Published in Ketab-e Jom’e (کتاب جمعه) Magazine, no. 20/24 (December–February 1980).


Collective 98, “On the Anniversary of the 2019 November Uprising in Iran,” collective98.blogspot.com, December 7, 2020 .


The years 2017–18 saw mass protest in 160 locations ; 2019 saw mass protests in 180 locations ; during the Jina Revolution, protests occurred in more than 412 locations .


Other slogans from this period that are worth noting: “Reformist, principlist, your time is up,” “Don’t be afraid, don’t be afraid, we are all together,” “Death to Rouhani,” “Death to Khamenei,” “Death to the dictator,” and “This is the final word: the only target is the regime.”


I use “reformist” here not as a pejorative or implicit criticism of the modes of struggle chosen by those on the ground. Rather, it underscores how protestors viewed such demands as a viable avenue for transforming their material conditions, even as the dynamic that structured the relation of the Iranian government to protestors was left unchallenged, except through abstract slogans.


Collective 98, “On the Anniversary of the 2019 November Uprising.”


Several other slogans from this period are also significant insofar as they register the degree of the polarization of the possible political positions one may assume with respect to Iranian society: “Be afraid, be afraid, we are all together,” “We want neither Shah nor the Pasdar, death to these two hyenas,” and “Capitalist mullahs, give us back our money.”


CrimethInc., “Iran: ‘There Is an Infinite Amount of Hope … But Not For Us,’” crimethinc.com, October 8, 2020 . Emphasis added.


“When we talk about the ‘teachers’ movement,’ we do not only refer to the political-trade union activity of officially employed teachers. This movement also includes charter and contract teachers, preschool teachers, teaching assistants of the literacy movement, service forces such as janitors and, of course, retirees. Teachers’ protests have been the inspiration of many activists and organizations, both in terms of political content (demands and slogans that go beyond the ‘livelihood’ of teachers), and in terms of organization (spreading and multiplying this movement throughout the country; the role of the council coordination in the democratic unification of trade unions of each city; political stability in the face of security threats and repressions, etc.).” Collective 98, “The Bread of Freedom, The Education of Liberation: An Interview with a Comrade from the Teachers Movement,” collective98.blogspot.com, April 22, 2022 .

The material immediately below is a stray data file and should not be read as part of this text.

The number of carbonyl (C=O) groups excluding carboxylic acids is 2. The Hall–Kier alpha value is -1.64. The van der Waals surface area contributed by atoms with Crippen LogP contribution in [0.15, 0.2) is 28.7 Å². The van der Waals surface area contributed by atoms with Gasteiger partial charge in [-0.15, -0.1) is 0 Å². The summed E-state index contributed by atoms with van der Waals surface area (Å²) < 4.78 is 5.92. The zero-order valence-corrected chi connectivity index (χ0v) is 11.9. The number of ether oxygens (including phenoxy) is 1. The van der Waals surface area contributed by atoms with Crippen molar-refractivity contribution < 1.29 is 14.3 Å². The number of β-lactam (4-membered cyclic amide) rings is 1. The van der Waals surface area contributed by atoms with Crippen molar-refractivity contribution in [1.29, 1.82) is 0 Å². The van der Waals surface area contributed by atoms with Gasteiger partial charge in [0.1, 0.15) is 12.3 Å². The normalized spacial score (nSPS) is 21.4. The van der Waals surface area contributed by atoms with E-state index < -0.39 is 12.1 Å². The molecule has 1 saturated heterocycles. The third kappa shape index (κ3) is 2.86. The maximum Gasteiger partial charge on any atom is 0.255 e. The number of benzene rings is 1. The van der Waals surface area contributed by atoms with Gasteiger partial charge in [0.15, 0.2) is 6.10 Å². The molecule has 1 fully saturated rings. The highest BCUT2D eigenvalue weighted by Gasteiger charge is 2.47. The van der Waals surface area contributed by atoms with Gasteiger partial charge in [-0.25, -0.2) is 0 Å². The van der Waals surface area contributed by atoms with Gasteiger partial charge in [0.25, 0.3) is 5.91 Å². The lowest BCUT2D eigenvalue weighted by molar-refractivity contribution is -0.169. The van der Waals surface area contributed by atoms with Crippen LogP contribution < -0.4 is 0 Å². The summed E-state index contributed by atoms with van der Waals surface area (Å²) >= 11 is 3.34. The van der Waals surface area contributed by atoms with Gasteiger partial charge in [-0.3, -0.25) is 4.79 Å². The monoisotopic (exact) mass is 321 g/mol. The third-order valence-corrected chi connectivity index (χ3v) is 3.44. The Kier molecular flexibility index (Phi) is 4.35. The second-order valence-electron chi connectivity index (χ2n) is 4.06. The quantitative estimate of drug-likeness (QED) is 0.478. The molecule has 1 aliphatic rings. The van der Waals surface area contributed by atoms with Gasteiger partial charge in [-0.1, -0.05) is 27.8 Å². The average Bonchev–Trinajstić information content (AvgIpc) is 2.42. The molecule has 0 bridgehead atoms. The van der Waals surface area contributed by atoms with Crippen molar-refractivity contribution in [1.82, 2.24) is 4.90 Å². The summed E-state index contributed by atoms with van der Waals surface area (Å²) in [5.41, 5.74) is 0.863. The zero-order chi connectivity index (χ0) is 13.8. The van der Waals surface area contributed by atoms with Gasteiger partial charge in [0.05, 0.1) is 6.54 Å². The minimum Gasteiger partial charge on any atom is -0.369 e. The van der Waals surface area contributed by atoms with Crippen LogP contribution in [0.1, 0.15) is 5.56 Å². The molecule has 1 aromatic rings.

For more on this, see Iman Ganji and Jose Rosales, “Tomorrow Was Shahrivar 1401: Notes on the Iranian Uprisings,” e-flux Notes, October 19, 2022 . While “Jina Revolution” is the preferred descriptor used throughout this text, it is important to note that the mass of demonstrations and protests following Jina Amini’s extrajudicial murder remains a contested issue, even down to its name. Depending on one’s political sensibilities, intellectual training, and social background, the same political sequence is sometimes referred to as the “Women, Life, Freedom” movement, the “Jina Uprising,” or the “Jina Rebellions,” to name but a few.


“Blood Friday in Zahdan: The Brutal Government Crackdown of September 30, 2022,” Iran Human Rights Documentation Center, October 19, 2022 .


Collective 98 and CrimethInc., “Revolt in Iran: The Feminist Resurrection and the Beginning of the End of the Regime,” crimethinc.com . Emphasis added.


For the categories of “production struggle” and “circulation struggle,” see Joshua Clover, Riot Strike Riot (Verso, 2016): “Strike and riot are distinguished further as leading tactics within the generic categories of production and circulation struggles. We might now restate and elaborate these tactics as being each a set of practices used by people when their reproduction is threatened. Strike and riot are practical struggles over reproduction within production and circulation respectively. Their strengths are equally their weaknesses. They make structured and improvisational uses of the given terrain, but it is a terrain they have neither made nor chosen. The riot is a circulation struggle because both capital and its dispossessed have been driven to seek reproduction there” (46).


For more on the notion of the “suicidal state” vis-à-vis the Iranian state, see Iman Ganji and Jose Rosales, “Khuzestan: Riots Against the Suicidal State,” LUMPEN: A Journal for Poor and Working-Class Writers, no. 11 (Summer–Autumn 2022).


Karl Marx, The Poverty of Philosophy (1847), trans. Institute of Marxism Leninism (1955), Marxist Internet Archive . Emphasis in original.


CrimethInc., “Iran: ‘There Is an Infinite Amount of Hope … But Not For Us.’”


The notion of “political death” used here comes from Maurice Blanchot: “If today there is a politically dead man in this country, it is the one who carries … the title of President of the Republic, a Republic to which he is just as foreign as he is to any living political future. He is an actor, playing a role borrowed from the oldest story, just as his language is the language of a role, an imitated speech at times so anachronistic that it seems to have been always posthumous. Naturally, he does not know this. He believes his role, believing that he magnifies the present, whereas he parodies the past.” M. Blanchot, “Political Death,” Political Writings: 1953–1993, trans. Zakir Paul (Fordham University Press: 2010), 90.